My business partner, Al, had been talking about how great this beer was and after I kept telling him about the amazing IPAs I’d been drinking, one day he brought me in a couple of bottles of this to try. (I felt guilty and so I "traded" him a bottle of Hoptimum.) I was ready to give this beer one single ping, Mr. Vasili, one ping only, and go on my own personal hunt for the Red Hoptober. Pours a deep, dark, brownish red with a serious three fingers of creamy, tan head, that slowly settles down to a nice half-inch, frothy top layer. Left really terrific lacing along the sides of my glass, literally coating each bit that didn't mark the path of where I was drinking. Body is clear, but too dark to see too deep into the red cauldron to discern any activity. Nose is really nice and hop forward, with big top notes of citrus and hints of pine and then and under layer of roasted, toasted malt. First sip and it lands nicely mid tongue with a quick dance of tingly carbonation, and then the beer rides gently to the back of the throat and finishes with strong roasted notes that remind me a bit of the dark coffee flavors of a porter. Second sip and the hop flavors are more present and the roasty finish a bit more mellowed and lingering. This beer has a nice mouth feel and wakes your tongue in a nice sparkle. This beer really smoothes out after a bit of time in the glass, smooth to the point of being dangerously close to losing a lot of its flavor character. As I near the end of the glass it's almost, "What is this again?" as the beer has lost a lot of its impact. It's an easy drinking beer; one that offers its most interesting flavors when it first hits the glass and one that you could easily pass an evening working your way through a multi-bottle pack. Though on the Hoptimum trading scale I think 1 for 4 is more in order.
Rock Cairn Brewing – Toasty, Coconut Vanilla Stout
Hop Variety: Cluster, East Kent Goldings
ABV 6.0 %, IBU 19
Description: “He is unofficially calling his operation Rock Cairn Brewing. (A rock cairn is a stack of rocks that oftentimes designates a trail in the backcountry, where the brewer, Cody, spends much of his time. He has been brewing for five years and Toasty is approx. his 20th home brew.”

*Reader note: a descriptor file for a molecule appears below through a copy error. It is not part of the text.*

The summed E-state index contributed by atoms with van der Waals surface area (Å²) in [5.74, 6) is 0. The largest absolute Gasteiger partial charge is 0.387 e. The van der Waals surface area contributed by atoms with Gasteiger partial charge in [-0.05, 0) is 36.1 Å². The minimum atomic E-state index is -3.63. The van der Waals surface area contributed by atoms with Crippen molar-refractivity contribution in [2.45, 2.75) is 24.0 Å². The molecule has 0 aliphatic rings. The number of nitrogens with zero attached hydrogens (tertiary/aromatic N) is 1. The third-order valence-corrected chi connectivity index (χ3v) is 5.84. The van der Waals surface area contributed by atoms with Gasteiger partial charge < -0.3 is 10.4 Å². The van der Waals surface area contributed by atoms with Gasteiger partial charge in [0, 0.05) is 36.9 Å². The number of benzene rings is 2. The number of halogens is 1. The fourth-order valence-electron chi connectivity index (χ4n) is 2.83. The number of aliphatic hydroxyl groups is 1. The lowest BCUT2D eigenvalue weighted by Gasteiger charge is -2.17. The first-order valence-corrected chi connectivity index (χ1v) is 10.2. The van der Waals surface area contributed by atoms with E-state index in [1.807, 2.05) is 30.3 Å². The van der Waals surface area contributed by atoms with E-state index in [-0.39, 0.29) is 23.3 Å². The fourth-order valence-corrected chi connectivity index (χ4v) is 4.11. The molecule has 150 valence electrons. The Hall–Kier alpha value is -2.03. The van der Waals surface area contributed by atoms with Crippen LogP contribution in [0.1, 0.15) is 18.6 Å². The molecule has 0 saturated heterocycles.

I opened my front door one day to find a package. And inside of that package – besides the most thoroughly protected packaging job I have ever seen; imagine if instead of mailing beer you were mailing glass canisters filled with Ebola virus or spent plutonium fuel rods and you wanted to insure that they didn’t possibly break in transit. Despite your best job in packaging, you would still likely come up far short of the amazing way these beers were wrapped! – was this:
Betsey Banker is the PR manager for OmniMount and, well, she’s awesome. There. I said it. You can see Betsey in action here describing some of her products at this year's CEDIA EXPO. And I am going to totally assume that she sent me these beers because she likes me and not because it was one of her company's mounts that totally ass-punched me in the face… Either way, huge thanks to Cody and .1% to Betsey for letting me sample their wares!
Pours a deep, dark mocha black-brown with a half-finger of brown head that quickly reduces down to a light dusting of froth on top of the glass. Looking into this is like peering into a black hole. I'm not sure if that means anything, but it is the very hallmark of a stout in my opinion. Sweet, vanilla-chocolate nose that smells wonderfully inviting. There's also roasted coffee notes. I feel like I'm getting notes of coconut milk too but that might just be the power of suggestion. And, to be fair, it has been a long time since I've sipped/smelled coconut milk. First sip, and there is a nice tingle on the tongue and sides of the mouth, followed by a nice sweet splash of vanilla tinged cafe mocha. Finish is light and nice with no bitter coffee ground taste. There's definite sweetness here, and this would pair nicely with a dessert like a flour-less chocolate cake or a tort. It has kind of that sweet iced coffee with cream taste. As I get near the end of the glass it is losing its carbonation a bit and tasting a little flat which makes it sweeter and without the balance and offset of that openIng zing, less exciting. If you get your hands on a Cory stout, I recommend drinking it in quick order.